April 1, 2013 10:21:04 PM
Matthew Stevens - firstname.lastname@example.org
STARKVILLE -- Deshea Townsend says he hasn't worn or shown his new Mississippi State University defensive backs either of his two Super Bowl rings as a NFL player.
He doesn't have to. Just ask the players and the instant credibility is already there without seeing the actual jewelry.
"The big thing about Coach Townsend is he played and coached in the NFL," MSU junior cornerback Justin Cox said. "For me, that's where I want to be so you're going to listen to him right away because of that instant credibility."
Townsend, 37, joked last weekend in his first media session after a spring practice that the reason he is decided to make the jump to being a coach at the college level because simply 'there's always a time you just can't play anymore'
"My dad taught school for 35 years and then you look at the way I played, the way I was brought up to take younger players under my wing, coaching was just natural for me," Townsend said.
Townsend's age may be an advantage as he tries to break the stranglehold that the University of Mississippi program has had historically over his high school alma mater and the state's most prestigious prep program, South Panola. While a native of Mississippi, Townsend led South Panola High in Batesville to the Mississippi High School Activities Association Class 5A state championship in 1993.
"Being closer to them in age means I can relate to them on a personal level and making that connection is always key," Townsend said. "I may listen to the same music as them and still have the same interests so it makes it easier for them to talk to me."
As a 13-year NFL veteran with Pittsburgh Steelers and Indianapolis Colts, Townsend won two Super Bowls as a player with the Steelers in 2006 and 2009. He spent last season as an assistant coach with the NFL's Arizona Cardinals before the entire staff including head coach Ken Whisenhunt wasn't retained by management.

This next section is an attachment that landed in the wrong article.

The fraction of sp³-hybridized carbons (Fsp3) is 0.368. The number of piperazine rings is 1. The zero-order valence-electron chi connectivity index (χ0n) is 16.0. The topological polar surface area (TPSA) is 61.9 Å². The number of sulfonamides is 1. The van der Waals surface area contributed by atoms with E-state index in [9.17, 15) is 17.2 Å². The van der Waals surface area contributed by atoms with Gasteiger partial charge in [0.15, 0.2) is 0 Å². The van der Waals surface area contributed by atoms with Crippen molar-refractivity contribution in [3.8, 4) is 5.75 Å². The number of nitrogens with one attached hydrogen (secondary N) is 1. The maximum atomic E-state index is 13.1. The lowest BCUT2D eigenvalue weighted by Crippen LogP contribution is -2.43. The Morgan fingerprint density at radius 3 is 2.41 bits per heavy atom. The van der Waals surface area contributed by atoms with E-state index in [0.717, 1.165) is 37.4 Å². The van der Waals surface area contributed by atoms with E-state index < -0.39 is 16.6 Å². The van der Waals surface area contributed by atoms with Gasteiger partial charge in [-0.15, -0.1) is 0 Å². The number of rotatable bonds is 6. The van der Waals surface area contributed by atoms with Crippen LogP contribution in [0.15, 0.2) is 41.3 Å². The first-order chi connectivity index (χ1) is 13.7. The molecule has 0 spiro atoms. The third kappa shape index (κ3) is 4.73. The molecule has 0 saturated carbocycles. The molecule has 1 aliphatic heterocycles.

Townsend replaced Melvin Smith as the Bulldogs next defensive back coach. Smith left Starkville on Christmas Day for the same position at Auburn University under new head coach Gus Malzahn.
When the opening on his staff occurred, MSU coach Dan Mullen was excited about getting a Mississippi native with NFL ties working in Starkville. Before MSU started spring practices, Mullen contends he is not concerned with Townsend's lack of coaching experience in teaching these young players that need to be ready to contribute by August.
"Here's a guy that has tremendous experience, that's been through it at every level and had great success at every level," Mullen said of Townsend. "So I think what he can talk to the players -- not just the Xs and Os, but how to be a player. He really brings that and that really helps the kids, too."
The concerns with Townsend is his unfamiliarity with the college game and he inherits a defensive back depth chart that loses two starters likely to be picked in the 2013 NFL Draft in Johnthan Banks and Darius Slay. Townsend countered this past week that his new group of cornerbacks that include
Cox, junior Jamerson Love, redshirt freshman Will Redmond and sophomore Cedric Jiles. That group of corners does not have a start any any defensive back position in their college careers.
"With offenses trying to get 100-120 plays in a game, we're going to need everybody and the competition is fierce out here right now for playing time," Townsend said.
Townsend joked that he could've evaluated the returning members of the Bulldogs defensive backs with just a stopwatch.
"The one thing I learned is we have speed and that's a good thing because I, like everybody else, can't coach that," Townsend said. "Speed makes every coach better and they all want to learn their techniques and fundamentals."
On Nov. 16, Townsend's alma mater will come to Davis Wade Stadium when the two-time defending national champion University of Alabama comes to Starkville. He said last weekend he will not lose focus coaching against the program where he earned All-Southeastern Conference honors at.
"Football is football. I want to win," Townsend said. "I left one team I played with for 12 years (Pittsburgh) and played with another (Indianapolis); I wanted to beat that team I played with for 12 years. Whatever team I'm on, I want to win."